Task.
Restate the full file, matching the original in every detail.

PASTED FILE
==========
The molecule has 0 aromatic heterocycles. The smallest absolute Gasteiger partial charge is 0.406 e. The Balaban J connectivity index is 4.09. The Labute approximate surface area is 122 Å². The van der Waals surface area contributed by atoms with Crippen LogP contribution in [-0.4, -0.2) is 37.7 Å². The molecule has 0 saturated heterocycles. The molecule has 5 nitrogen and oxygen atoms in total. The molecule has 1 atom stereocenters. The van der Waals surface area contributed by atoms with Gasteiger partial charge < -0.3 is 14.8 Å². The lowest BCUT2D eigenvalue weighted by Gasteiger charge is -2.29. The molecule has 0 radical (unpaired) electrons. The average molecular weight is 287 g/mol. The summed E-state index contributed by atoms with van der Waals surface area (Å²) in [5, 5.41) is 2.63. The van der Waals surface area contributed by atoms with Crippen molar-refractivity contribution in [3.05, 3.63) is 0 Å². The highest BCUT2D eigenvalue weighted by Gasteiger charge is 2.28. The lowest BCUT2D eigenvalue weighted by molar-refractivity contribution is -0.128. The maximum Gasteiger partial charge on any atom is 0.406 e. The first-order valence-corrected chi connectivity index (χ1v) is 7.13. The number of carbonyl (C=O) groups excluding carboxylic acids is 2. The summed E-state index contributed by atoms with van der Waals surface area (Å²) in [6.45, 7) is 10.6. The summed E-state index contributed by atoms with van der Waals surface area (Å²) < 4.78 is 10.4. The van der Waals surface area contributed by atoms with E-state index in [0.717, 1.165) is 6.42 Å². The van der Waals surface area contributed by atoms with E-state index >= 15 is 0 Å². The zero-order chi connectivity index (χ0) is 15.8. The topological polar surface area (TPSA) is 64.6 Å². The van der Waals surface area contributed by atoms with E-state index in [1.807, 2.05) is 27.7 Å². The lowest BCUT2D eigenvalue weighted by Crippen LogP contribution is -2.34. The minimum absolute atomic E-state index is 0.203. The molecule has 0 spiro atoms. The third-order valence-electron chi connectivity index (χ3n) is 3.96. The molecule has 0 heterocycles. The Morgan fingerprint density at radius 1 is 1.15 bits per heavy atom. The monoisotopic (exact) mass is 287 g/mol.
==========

The molecule has 0 aromatic heterocycles. The smallest absolute Gasteiger partial charge is 0.406 e. The Balaban J connectivity index is 4.09. The Labute approximate surface area is 122 Å². The van der Waals surface area contributed by atoms with Crippen LogP contribution in [-0.4, -0.2) is 37.7 Å². The molecule has 0 saturated heterocycles. The molecule has 5 nitrogen and oxygen atoms in total. The molecule has 1 atom stereocenters. The van der Waals surface area contributed by atoms with Gasteiger partial charge < -0.3 is 14.8 Å². The lowest BCUT2D eigenvalue weighted by Gasteiger charge is -2.29. The molecule has 0 radical (unpaired) electrons. The average molecular weight is 287 g/mol. The summed E-state index contributed by atoms with van der Waals surface area (Å²) in [5, 5.41) is 2.63. The van der Waals surface area contributed by atoms with Crippen molar-refractivity contribution in [3.05, 3.63) is 0 Å². The highest BCUT2D eigenvalue weighted by Gasteiger charge is 2.28. The lowest BCUT2D eigenvalue weighted by molar-refractivity contribution is -0.128. The maximum Gasteiger partial charge on any atom is 0.406 e. The first-order valence-corrected chi connectivity index (χ1v) is 7.13. The number of carbonyl (C=O) groups excluding carboxylic acids is 2. The summed E-state index contributed by atoms with van der Waals surface area (Å²) in [6.45, 7) is 10.6. The summed E-state index contributed by atoms with van der Waals surface area (Å²) < 4.78 is 10.4. The van der Waals surface area contributed by atoms with E-state index in [0.717, 1.165) is 6.42 Å². The van der Waals surface area contributed by atoms with E-state index >= 15 is 0 Å². The zero-order chi connectivity index (χ0) is 15.8. The topological polar surface area (TPSA) is 64.6 Å². The van der Waals surface area contributed by atoms with E-state index in [1.807, 2.05) is 27.7 Å². The lowest BCUT2D eigenvalue weighted by Crippen LogP contribution is -2.34. The minimum absolute atomic E-state index is 0.203. The molecule has 0 spiro atoms. The third-order valence-electron chi connectivity index (χ3n) is 3.96. The molecule has 0 heterocycles. The Morgan fingerprint density at radius 1 is 1.15 bits per heavy atom. The monoisotopic (exact) mass is 287 g/mol.